Fukushima Fallout: Addressing Current Concerns

The 2011 Fukushima disaster released radionuclides directly into the Pacific ocean causing serious concern over radiation contamination of the food supply. This concern led to extensive testing by both government and academic networks.

Since 2011 The Big Carrot has been monitoring this issue, as it pertains to our products, in order to provide information and assurance to our customers.

Recently, there has been a new wave of concern as ocean currents have dispersed contaminated water as far as the North American Pacific coast. Measurements made by a Canadian monitoring program indicate that the plume arrived in Canadian coastal waters in June 2013 and concentrations are expected to increase in 2015-2016.1 While the plume effect is a valid concern, it has unfortunately generated a great deal of misinformation and sensationalizing across the internet.

In light of some customer concern we thought we would share the information we have gathered. We are confident in the sources we have referenced and feel they provide a necessary counterbalance to the current internet conversation. There are several research networks (governmental and academic) continuously monitoring the Pacific coast of the US and Canada.

These include:

http://kelpwatch.berkeley.edu/Home

https://fukushimainform.ca/

http://dec.alaska.gov/eh/radiation/

http://www.whoi.edu/

http://www.hc-sc.gc.ca/ahc-asc/branch-dirgen/hecs-dgsesc/sep-psm/rpb-br-eng.php

These networks are testing water, kelp and fish. Thus far any isotope traces have been well below allowable limits.

Image courtesy of www.whoi.edu/cmer

What contaminants should we be concerned about?

Cesium 134 (134Cs) and Cesium 137 (137Cs) are the largest components of the initial radioactive releases that could still be in the environment. It is important to measure both Cesium isotopes, not just the longer-lived 137Cs. The reason is that decades of above-ground nuclear weapons testing (mostly in the 1950s and 1960s) released significant amounts of 137Cs into the Pacific Ocean. Since 137Cs has a 30 year half-life, any 137Cs measured in the environment could be from these “legacy” sources and not from Fukushima Dai-ichi.2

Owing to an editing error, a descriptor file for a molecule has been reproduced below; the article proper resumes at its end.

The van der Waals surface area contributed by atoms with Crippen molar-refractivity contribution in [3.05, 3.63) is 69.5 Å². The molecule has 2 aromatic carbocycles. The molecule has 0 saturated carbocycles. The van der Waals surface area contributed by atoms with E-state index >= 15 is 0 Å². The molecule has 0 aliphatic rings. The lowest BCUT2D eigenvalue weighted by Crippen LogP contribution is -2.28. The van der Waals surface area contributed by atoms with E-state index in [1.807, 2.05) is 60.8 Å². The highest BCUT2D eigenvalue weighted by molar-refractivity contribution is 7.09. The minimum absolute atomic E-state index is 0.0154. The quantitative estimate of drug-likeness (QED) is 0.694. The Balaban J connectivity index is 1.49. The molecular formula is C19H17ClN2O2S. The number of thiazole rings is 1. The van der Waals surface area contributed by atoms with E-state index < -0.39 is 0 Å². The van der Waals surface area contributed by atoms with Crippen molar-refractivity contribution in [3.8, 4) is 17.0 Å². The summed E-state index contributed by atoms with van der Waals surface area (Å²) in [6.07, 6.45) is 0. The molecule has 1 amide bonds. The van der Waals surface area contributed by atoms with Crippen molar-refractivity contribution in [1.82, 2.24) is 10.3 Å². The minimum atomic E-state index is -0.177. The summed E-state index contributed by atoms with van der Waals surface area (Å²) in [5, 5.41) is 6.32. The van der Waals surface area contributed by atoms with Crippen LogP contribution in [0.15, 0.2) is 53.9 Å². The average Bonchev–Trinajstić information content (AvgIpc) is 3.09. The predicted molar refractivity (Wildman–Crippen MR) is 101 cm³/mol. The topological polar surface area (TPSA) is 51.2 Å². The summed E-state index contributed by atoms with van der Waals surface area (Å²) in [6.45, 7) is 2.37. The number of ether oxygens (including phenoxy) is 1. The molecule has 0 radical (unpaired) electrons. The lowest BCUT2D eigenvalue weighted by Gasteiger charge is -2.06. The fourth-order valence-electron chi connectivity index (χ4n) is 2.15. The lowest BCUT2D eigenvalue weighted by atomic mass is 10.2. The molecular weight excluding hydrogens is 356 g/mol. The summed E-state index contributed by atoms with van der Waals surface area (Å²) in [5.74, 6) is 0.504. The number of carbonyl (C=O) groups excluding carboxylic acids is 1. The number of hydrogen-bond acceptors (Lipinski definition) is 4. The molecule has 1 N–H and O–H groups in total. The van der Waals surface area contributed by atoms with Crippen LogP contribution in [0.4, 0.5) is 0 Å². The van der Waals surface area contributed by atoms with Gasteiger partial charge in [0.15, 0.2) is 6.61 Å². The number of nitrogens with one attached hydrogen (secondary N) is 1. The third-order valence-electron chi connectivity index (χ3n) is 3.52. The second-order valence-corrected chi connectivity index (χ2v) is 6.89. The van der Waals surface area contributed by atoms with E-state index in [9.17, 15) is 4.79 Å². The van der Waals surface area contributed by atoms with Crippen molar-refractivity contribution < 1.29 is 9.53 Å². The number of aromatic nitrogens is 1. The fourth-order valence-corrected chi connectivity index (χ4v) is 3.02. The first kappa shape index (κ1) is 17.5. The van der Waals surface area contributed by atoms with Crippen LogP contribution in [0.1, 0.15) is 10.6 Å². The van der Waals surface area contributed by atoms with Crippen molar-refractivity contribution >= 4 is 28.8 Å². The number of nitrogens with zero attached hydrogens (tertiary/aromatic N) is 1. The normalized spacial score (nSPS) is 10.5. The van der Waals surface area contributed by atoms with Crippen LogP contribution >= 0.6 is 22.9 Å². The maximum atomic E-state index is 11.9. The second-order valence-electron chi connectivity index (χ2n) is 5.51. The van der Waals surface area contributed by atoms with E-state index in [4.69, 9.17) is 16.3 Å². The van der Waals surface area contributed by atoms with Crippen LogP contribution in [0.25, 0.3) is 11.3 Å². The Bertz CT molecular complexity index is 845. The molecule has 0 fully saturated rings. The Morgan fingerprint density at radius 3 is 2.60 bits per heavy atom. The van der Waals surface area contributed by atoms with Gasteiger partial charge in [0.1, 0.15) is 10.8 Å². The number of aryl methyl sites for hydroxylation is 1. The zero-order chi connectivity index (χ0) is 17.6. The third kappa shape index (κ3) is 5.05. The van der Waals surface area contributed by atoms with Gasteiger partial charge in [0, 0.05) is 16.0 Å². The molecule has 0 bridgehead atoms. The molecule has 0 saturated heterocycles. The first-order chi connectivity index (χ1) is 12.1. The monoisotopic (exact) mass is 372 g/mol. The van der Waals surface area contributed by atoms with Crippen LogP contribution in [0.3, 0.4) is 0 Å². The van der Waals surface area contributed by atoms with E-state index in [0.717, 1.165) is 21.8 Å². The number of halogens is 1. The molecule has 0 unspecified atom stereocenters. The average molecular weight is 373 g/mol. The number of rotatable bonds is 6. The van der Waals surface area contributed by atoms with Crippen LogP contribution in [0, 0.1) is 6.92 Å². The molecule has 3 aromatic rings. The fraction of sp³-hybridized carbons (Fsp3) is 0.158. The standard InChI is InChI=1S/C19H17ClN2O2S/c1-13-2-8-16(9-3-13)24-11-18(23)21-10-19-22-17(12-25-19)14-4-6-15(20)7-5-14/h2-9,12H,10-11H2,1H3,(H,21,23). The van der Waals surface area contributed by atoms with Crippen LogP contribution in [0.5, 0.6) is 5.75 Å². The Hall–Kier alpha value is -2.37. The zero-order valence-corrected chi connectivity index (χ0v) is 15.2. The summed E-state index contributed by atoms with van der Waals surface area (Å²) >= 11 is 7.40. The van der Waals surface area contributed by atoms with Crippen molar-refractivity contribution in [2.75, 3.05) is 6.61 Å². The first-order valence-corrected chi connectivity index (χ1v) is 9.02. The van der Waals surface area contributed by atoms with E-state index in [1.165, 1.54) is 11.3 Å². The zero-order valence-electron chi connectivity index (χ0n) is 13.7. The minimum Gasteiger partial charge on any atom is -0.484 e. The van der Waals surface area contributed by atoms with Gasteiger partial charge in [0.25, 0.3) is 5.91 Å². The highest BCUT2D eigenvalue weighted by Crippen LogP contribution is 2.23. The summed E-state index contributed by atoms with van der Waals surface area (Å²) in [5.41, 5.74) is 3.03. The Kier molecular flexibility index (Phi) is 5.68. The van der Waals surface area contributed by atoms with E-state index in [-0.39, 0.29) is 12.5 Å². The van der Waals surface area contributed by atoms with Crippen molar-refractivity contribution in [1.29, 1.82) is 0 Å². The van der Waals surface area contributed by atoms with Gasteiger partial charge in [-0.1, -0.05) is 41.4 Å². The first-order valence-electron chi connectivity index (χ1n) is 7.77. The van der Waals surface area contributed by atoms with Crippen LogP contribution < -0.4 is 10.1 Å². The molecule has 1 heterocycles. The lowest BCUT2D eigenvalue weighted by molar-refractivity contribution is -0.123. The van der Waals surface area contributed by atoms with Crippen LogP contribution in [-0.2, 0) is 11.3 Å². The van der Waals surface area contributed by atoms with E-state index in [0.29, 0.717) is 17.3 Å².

Is the North American Pacific coast contaminated?

In 2014 some traces of 134Cs were detected in seawater approximately 500 miles off the coast of British Columbia by the Woods Hole Oceanographic Institute. This includes the highest detected level to date from a sample collected about 1,600 miles west of San Francisco. The level of radioactive cesium isotopes in the sample is 50 percent higher than other samples collected along the West Coast so far, but is still more than 500 times lower than US government safety limits for drinking water, and well below limits of concern for direct exposure while swimming, boating, or other recreational activities.3

Results from 20 samples, mostly collected in November 2015 – January 2016 by the INFORM network, did not find any of the Fukushima fingerprint isotope, 134Cs in coastal waters. Low levels of 137Cs were present in all of the samples. These new data continue to lie along the increasing trend, which indicates that the leading edge of the Fukushima plume is in BC’s coastal waters. While a rise in 137Cs levels is expected they would still be far below allowable concentrations in drinking water.

Is it safe to eat fish from the North American Pacific coast?

Since 2011 Health Canada has continued to assure the public that the radiation dose received from both radioactive cesium and naturally occurring radionuclides as a result of eating fish is of no heath concern. In 2013 more than 60 fish samples of adult salmon and ground fish harvested from the Canadian west coast were tested. None of the samples contained any detectable levels of 134Cs or 137Cs.4